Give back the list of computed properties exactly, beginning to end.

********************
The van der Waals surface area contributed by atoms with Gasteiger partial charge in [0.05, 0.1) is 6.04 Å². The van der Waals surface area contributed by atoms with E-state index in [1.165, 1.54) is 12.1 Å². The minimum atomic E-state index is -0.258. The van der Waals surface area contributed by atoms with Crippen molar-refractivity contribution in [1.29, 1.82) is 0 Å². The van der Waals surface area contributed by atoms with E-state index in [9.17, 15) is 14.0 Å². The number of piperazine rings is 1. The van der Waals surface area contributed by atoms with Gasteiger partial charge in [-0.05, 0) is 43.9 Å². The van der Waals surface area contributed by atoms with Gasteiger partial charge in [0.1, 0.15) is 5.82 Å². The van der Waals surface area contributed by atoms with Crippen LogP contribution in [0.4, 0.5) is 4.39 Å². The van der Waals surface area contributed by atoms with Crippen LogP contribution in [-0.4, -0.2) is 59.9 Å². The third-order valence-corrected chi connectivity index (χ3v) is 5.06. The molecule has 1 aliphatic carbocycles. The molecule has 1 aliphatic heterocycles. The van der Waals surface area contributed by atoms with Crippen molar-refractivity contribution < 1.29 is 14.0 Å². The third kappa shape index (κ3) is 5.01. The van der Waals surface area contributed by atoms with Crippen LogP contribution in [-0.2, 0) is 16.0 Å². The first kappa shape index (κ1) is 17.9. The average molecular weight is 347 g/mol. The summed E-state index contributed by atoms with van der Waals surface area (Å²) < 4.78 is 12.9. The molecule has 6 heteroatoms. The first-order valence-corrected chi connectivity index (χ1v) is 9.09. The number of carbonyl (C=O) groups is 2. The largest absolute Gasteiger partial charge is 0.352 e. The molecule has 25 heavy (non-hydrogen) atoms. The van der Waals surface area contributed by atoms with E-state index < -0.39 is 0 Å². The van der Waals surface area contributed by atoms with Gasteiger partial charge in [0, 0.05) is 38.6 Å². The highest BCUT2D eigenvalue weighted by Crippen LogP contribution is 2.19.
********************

The van der Waals surface area contributed by atoms with Gasteiger partial charge in [0.05, 0.1) is 6.04 Å². The van der Waals surface area contributed by atoms with E-state index in [1.165, 1.54) is 12.1 Å². The minimum atomic E-state index is -0.258. The van der Waals surface area contributed by atoms with Crippen molar-refractivity contribution in [1.29, 1.82) is 0 Å². The van der Waals surface area contributed by atoms with E-state index in [9.17, 15) is 14.0 Å². The number of piperazine rings is 1. The van der Waals surface area contributed by atoms with Gasteiger partial charge in [-0.05, 0) is 43.9 Å². The van der Waals surface area contributed by atoms with Gasteiger partial charge in [0.1, 0.15) is 5.82 Å². The van der Waals surface area contributed by atoms with Crippen LogP contribution in [0.4, 0.5) is 4.39 Å². The van der Waals surface area contributed by atoms with Crippen LogP contribution in [-0.4, -0.2) is 59.9 Å². The third-order valence-corrected chi connectivity index (χ3v) is 5.06. The molecule has 1 aliphatic carbocycles. The molecule has 1 aliphatic heterocycles. The van der Waals surface area contributed by atoms with Crippen molar-refractivity contribution < 1.29 is 14.0 Å². The third kappa shape index (κ3) is 5.01. The van der Waals surface area contributed by atoms with Crippen LogP contribution in [-0.2, 0) is 16.0 Å². The first kappa shape index (κ1) is 17.9. The average molecular weight is 347 g/mol. The summed E-state index contributed by atoms with van der Waals surface area (Å²) < 4.78 is 12.9. The molecule has 6 heteroatoms. The first-order valence-corrected chi connectivity index (χ1v) is 9.09. The number of carbonyl (C=O) groups is 2. The largest absolute Gasteiger partial charge is 0.352 e. The molecule has 25 heavy (non-hydrogen) atoms. The van der Waals surface area contributed by atoms with E-state index < -0.39 is 0 Å². The van der Waals surface area contributed by atoms with Gasteiger partial charge in [0, 0.05) is 38.6 Å². The highest BCUT2D eigenvalue weighted by Crippen LogP contribution is 2.19.